Organising for Excellence in Team Sports (pt 3)

It’s taken a couple of weeks but finally I’ve found the time to wrap up some previous posts (here and here) that helped me clarify some thinking for part of a presentation I gave at a conference in Évora, Portugal . In that time I’ve also come across a couple of other articles that link in nicely and I’ll share here.

(thank you to the organisers for the opportunity to be involved and the wonderful welcome and hospitality during my short stay in Évora, and “JP” especially for his efforts)

The last section of my presentation was an attempt to “zoom out” and look at some of the social and cultural dynamics around organisation, management and education that are influencing how we go about things in professional team sport. Highlighting a general downward trend in mens team sport results in the UK over the last 20 years I suggested a need for some critical thinking. That may lead us to question the widespread adoption of this model of player development and management of clubs/sport orgs…

…which, as it turns out, is not confined to the team sport domain….

…and the short comings of coach development when modelled on education systems designed for producing “good little factory workers” (Matt Miller) rather than supporting the growth of expertise that would enable coaches to adapt to varying contexts…

I then moved on to showing everyone’s favourite video “How to organise a childrens party” that brings to the fore a fundamental issue…

“the basic principle behind all of this is we need to manage in different ways dependent on which system we’re in.”

Using some images to represent what Dave mentions in the video, I came up with the below in an attempt to capture the essence of the opportunity/problem we face…

The idea being that there is a range of productive space to embrace between order and chaos, with potentially the most fruitful being the “edge of chaos”. As more money and resource has come into team sports some have shifted further and further to the right, possibly unaware of being lured down a slippery slope. This has largely come from management and organisational practice that is a legacy of work that was more ordered in nature, ie factories.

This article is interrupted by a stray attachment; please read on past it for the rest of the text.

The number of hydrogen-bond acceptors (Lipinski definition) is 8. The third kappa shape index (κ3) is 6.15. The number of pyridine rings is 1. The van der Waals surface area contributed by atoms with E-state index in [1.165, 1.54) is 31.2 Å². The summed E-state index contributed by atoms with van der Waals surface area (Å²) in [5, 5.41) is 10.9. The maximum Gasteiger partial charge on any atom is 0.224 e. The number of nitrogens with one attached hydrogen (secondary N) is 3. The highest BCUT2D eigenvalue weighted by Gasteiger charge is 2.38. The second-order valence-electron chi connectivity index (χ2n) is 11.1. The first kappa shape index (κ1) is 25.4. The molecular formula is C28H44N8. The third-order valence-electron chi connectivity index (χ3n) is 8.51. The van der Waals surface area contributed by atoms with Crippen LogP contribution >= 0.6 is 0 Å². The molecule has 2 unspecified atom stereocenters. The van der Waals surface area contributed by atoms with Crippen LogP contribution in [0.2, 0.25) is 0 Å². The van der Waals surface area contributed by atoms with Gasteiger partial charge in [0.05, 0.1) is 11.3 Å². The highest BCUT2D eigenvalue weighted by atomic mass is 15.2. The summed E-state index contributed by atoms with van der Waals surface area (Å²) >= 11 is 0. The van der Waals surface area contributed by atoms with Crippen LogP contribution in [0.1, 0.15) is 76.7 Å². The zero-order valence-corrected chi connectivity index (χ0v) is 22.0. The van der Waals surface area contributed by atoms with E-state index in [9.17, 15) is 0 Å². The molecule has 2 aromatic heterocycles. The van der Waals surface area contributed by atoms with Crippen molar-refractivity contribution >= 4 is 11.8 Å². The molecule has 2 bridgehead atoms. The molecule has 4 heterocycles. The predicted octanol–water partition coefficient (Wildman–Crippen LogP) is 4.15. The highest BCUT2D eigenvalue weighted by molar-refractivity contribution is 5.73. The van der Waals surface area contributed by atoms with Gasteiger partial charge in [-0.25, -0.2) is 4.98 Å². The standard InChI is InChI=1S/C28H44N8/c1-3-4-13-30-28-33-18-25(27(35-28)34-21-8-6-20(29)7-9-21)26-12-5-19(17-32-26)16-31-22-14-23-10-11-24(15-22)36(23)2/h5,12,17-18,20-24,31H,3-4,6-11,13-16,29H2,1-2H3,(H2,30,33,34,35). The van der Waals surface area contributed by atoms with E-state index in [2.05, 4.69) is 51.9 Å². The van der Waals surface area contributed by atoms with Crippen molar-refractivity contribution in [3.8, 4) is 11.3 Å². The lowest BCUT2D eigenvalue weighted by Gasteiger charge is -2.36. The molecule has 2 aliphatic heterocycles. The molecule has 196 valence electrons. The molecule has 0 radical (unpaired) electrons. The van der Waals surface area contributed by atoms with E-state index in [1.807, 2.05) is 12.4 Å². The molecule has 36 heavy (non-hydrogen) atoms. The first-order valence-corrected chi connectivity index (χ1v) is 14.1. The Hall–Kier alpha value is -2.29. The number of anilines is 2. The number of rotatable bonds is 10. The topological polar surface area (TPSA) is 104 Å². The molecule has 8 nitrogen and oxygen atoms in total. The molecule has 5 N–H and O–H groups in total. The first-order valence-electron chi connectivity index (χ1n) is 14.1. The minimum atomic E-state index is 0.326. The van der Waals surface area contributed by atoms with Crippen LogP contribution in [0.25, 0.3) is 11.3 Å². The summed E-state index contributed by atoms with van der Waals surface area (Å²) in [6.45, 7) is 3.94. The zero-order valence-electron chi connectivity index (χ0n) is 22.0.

(part of the problem may be the appointment of people to leadership positions who are heavily “process orientated” but struggle with the ambiguity, uncertainty and general messiness of complex human systems. Some relevant research involving senior executives suggests this can be learnt - “the executives all developed their capability for uncertainty through lived experiences of uncertainty” - and brings into question why some of the investment directed at unrealistic attempts to eradicate uncertainty could not instead be channelled towards helping people better deal with it….)

Also the rise of Sport Science and Analytics, whilst enormously valuable when applied within a complex systems world-view, can be equally detrimental when they are expected to provide THE answers, repeatable blueprints and “best practice” that may be more realistic in highly ordered systems. (people will deny this expectation but what they say is often not commensurate with how they act and what they invest money in).

Shortly after returning from Portugal I also came across this article and the image below. It reflects very similar themes as discussed in this series of posts. The Type 2 system could represent players on the pitch, the multitude of coaches and support staff at a club, or geographically distributed clubs that are overseen by a sport’s governing body. Flows of information, decision making powers bestowed upon those most attuned to that information (and thus understand the local context) , and dynamic self-organising (“teaming”) around common purpose/intentions/need are compelling features of the Type 2 System. Yet we have a long way to go before this model is more widely recognised than the (in)famous model portrayed on the left. Which might also suggest we have barely scratched the surface of genuine excellence in team sports…

To wrap up, and putting everything else aside for the moment, we cannot forget that the essence of sport is people. Listening to experiences from a football academy and their “business model” approach to young children this week was jarring. It thus feels appropriate and necessary to finish with sharing the “paradox of performance” (@3Dcoaches) and a message of love from Athletic Bilbao (words from club president Josu Urrutia)…

“Paradoxically, production and performance improve when people are prioritized over production and performance”
“Why do we love our children more than anyone else? Because they are our children, of course. We do this for them, to keep their identity always.”

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